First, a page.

The attached pdf contains a check list for software design that is localization-friendly.
International software design checklist: 30 software engineering considerations
1. Design team considers translation and localisation from the beginning of the project.
2. All international editions are compiled from one set of source files.
3. Localisable items are stored externally in resource files, or resource bundles.
4. Code supports Unicode or conversion between Unicode and local codepages.
5. String buffers are large enough to handle translated words and phrases.
6. No assumptions are made that one character storage element represents one linguistic character.
7. Validate databases to ensure that schemas, datatypes and table design are ready for a multi-locale environment.
8. All language editions can deal with one another's data.
9. Program takes advantage of generic text layout functions when available.
10. International laws affecting design and operation are considered.
11. Code uses generic datatypes and generic function prototypes if available.
12. Program handles input of international data.
13. Program contains support for locale-specific hardware if required.
14. The product runs properly in its base language in all locales.
15. Program depends on operating or runtime system functions for sorting, character typing and string mapping.
16. Third-party components and software used in the product are examined for I18N support.
17. Strings are not assembled by concatenation of fragments.
18. Source code does not contain hard-coded character constants, numeric constants, screen positions, filenames or pathnames that assume a particular language.
19. Code is generic enough to handle the required range of character sets.
20. Code properly handles all characters in the program's character set.
21. Code processes all character sets correctly regardless of character widths.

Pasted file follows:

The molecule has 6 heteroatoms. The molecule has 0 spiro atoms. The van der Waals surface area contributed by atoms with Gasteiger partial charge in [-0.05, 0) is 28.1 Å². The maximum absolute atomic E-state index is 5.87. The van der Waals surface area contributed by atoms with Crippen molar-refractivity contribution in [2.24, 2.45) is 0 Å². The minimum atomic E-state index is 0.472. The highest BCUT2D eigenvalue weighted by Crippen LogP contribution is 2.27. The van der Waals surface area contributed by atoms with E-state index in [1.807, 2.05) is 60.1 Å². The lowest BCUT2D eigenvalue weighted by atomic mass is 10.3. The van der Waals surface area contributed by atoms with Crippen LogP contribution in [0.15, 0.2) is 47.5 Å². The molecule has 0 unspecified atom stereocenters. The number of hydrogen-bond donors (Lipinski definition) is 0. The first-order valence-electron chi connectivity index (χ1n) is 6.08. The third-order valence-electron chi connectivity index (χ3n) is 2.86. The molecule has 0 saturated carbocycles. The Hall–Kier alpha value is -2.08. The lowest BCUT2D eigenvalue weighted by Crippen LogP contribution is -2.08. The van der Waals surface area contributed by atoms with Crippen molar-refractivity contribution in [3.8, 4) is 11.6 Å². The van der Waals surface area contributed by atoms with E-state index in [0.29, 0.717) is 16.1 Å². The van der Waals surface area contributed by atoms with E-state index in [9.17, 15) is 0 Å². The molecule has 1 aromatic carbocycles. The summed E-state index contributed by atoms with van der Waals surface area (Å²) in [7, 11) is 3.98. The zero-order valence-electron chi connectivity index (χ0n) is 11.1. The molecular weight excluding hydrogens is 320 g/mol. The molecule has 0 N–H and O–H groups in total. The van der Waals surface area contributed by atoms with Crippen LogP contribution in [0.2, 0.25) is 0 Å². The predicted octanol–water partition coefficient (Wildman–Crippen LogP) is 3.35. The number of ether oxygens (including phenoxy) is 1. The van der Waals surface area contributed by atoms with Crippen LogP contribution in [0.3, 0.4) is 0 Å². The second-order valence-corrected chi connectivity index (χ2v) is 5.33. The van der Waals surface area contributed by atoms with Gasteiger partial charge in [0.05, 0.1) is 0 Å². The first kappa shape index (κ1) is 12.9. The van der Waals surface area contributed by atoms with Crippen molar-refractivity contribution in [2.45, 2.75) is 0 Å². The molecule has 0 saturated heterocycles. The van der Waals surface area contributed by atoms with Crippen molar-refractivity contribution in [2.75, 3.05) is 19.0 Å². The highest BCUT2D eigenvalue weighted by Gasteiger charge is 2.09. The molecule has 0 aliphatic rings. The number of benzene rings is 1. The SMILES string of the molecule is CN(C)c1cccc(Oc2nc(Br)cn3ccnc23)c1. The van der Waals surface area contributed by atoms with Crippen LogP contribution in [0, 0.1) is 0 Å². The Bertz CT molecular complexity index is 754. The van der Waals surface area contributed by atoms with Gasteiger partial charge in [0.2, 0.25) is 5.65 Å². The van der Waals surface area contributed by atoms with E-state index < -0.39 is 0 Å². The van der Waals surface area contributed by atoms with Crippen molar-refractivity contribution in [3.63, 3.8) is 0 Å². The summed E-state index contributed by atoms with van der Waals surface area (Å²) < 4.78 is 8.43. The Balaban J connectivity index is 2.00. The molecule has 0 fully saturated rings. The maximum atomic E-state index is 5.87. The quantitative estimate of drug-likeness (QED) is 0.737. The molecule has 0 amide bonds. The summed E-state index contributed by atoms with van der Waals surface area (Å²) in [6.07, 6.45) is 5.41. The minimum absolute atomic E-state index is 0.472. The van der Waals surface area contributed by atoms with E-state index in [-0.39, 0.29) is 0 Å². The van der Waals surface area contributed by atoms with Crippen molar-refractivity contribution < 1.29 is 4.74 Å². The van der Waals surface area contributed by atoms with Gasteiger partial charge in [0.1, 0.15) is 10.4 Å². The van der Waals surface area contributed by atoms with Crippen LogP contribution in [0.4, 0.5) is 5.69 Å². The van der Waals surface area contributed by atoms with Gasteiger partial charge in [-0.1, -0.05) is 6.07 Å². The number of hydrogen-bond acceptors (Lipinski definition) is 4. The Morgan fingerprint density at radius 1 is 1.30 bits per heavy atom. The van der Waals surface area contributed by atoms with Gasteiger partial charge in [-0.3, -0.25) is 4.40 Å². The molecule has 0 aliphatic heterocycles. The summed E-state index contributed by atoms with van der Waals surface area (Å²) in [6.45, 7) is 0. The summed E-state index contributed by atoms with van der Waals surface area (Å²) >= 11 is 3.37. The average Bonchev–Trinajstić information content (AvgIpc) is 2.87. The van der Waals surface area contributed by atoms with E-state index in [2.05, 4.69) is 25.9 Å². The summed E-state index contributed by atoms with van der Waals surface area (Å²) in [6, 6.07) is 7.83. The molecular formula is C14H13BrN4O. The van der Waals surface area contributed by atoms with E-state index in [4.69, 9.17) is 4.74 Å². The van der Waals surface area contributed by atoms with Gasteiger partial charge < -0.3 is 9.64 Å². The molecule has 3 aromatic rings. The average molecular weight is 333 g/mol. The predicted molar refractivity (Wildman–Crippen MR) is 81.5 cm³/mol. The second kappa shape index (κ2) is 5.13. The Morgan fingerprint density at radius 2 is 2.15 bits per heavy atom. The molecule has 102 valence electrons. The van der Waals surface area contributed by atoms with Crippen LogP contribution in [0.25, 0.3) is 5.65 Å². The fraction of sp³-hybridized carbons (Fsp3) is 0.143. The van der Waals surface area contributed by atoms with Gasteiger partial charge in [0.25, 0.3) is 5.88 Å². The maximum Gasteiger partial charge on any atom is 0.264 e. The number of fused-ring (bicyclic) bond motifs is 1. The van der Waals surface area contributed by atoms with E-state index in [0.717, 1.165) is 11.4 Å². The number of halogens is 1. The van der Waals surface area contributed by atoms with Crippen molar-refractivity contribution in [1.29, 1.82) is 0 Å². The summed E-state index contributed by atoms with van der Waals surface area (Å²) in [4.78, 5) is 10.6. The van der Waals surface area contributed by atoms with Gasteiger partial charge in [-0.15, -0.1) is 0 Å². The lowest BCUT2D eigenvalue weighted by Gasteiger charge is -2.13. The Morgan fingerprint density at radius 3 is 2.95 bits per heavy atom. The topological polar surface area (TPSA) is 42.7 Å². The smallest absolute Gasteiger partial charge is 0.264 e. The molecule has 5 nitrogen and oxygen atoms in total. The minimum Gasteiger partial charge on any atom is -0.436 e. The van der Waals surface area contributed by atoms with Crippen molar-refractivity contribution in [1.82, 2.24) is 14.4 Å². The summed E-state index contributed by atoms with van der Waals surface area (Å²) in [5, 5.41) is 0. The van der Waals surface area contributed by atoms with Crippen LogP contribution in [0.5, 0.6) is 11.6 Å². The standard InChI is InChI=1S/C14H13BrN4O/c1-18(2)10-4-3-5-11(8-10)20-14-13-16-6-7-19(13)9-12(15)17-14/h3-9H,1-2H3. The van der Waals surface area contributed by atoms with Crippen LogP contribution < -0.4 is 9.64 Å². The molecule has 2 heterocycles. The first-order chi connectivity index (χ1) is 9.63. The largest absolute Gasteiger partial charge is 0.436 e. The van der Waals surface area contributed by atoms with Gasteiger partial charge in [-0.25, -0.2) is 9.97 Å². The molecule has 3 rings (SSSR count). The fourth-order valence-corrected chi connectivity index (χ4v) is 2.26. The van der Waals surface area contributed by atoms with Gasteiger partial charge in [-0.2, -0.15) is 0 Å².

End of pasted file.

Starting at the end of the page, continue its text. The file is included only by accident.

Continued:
22. Application works correctly on localised editions of the target operating system.
23. Program meets international testing standards.
24. Icons, cursors and bitmaps are generic, are culturally independent and do not contain text whenever possible.
25. Code does not use embedded font names or make assumptions about particular fonts being available.
26. Displayed and printed text uses appropriate fonts.
27. Menu and dialog-box keyboard assignments are unique.
28. If ethnocentric graphics, colours or fonts are used, they can be replaced dynamically using locale-sensitive switch statements.
29. Sorting and case conversion are culturally correct.
30. Program handles user keyboard layout changes.
International software design checklist: 12 international usability, UI and human factors
1. Consistent terminology is used in messages.
2. UI language strings are reviewed for meaning and spelling to reduce user confusion and lessen translation errors.
3. Menus, dialogs and Web layouts can tolerate text expansion.
4. Strings are documented using comments to provide context for translators.
5. Users can type all supported characters into documents, dialog boxes and filenames.
6. Shortcut-key combinations are accessible on all international keyboards.
7. Program responds to changes in the user's choice of international settings (for example, UI language can be changed through a straightforward menu option).
8. Translated text meets requirements of end users who are native speakers.
9. Dialogs and forms are resized and UI text is aesthetically presented.
10. Translated dialogs, toolbars, status bars and menus fit on the screen at different resolutions.
11. User can successfully cut, paste, save and print text regardless of language.
12. Are there established test plans and tools for the source product, and can they be applied to localised versions?